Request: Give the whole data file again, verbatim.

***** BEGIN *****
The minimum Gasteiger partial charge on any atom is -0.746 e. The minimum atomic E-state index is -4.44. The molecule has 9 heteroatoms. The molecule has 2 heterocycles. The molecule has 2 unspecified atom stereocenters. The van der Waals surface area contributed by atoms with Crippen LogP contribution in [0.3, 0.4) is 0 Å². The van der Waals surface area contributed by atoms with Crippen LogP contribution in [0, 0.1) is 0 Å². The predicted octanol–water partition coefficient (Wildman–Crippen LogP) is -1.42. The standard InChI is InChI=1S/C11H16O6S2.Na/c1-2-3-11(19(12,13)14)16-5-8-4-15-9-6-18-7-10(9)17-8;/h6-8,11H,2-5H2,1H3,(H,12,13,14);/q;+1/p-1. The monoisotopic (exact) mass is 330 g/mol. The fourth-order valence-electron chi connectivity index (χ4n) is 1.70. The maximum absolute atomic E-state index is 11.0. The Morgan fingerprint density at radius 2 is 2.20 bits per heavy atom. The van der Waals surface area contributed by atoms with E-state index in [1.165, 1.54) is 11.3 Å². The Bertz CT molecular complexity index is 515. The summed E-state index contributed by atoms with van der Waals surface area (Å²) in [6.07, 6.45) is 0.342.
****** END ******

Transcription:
The minimum Gasteiger partial charge on any atom is -0.746 e. The minimum atomic E-state index is -4.44. The molecule has 9 heteroatoms. The molecule has 2 heterocycles. The molecule has 2 unspecified atom stereocenters. The van der Waals surface area contributed by atoms with Crippen LogP contribution in [0.3, 0.4) is 0 Å². The van der Waals surface area contributed by atoms with Crippen LogP contribution in [0, 0.1) is 0 Å². The predicted octanol–water partition coefficient (Wildman–Crippen LogP) is -1.42. The standard InChI is InChI=1S/C11H16O6S2.Na/c1-2-3-11(19(12,13)14)16-5-8-4-15-9-6-18-7-10(9)17-8;/h6-8,11H,2-5H2,1H3,(H,12,13,14);/q;+1/p-1. The monoisotopic (exact) mass is 330 g/mol. The fourth-order valence-electron chi connectivity index (χ4n) is 1.70. The maximum absolute atomic E-state index is 11.0. The Morgan fingerprint density at radius 2 is 2.20 bits per heavy atom. The van der Waals surface area contributed by atoms with E-state index in [1.165, 1.54) is 11.3 Å². The Bertz CT molecular complexity index is 515. The summed E-state index contributed by atoms with van der Waals surface area (Å²) in [6.07, 6.45) is 0.342.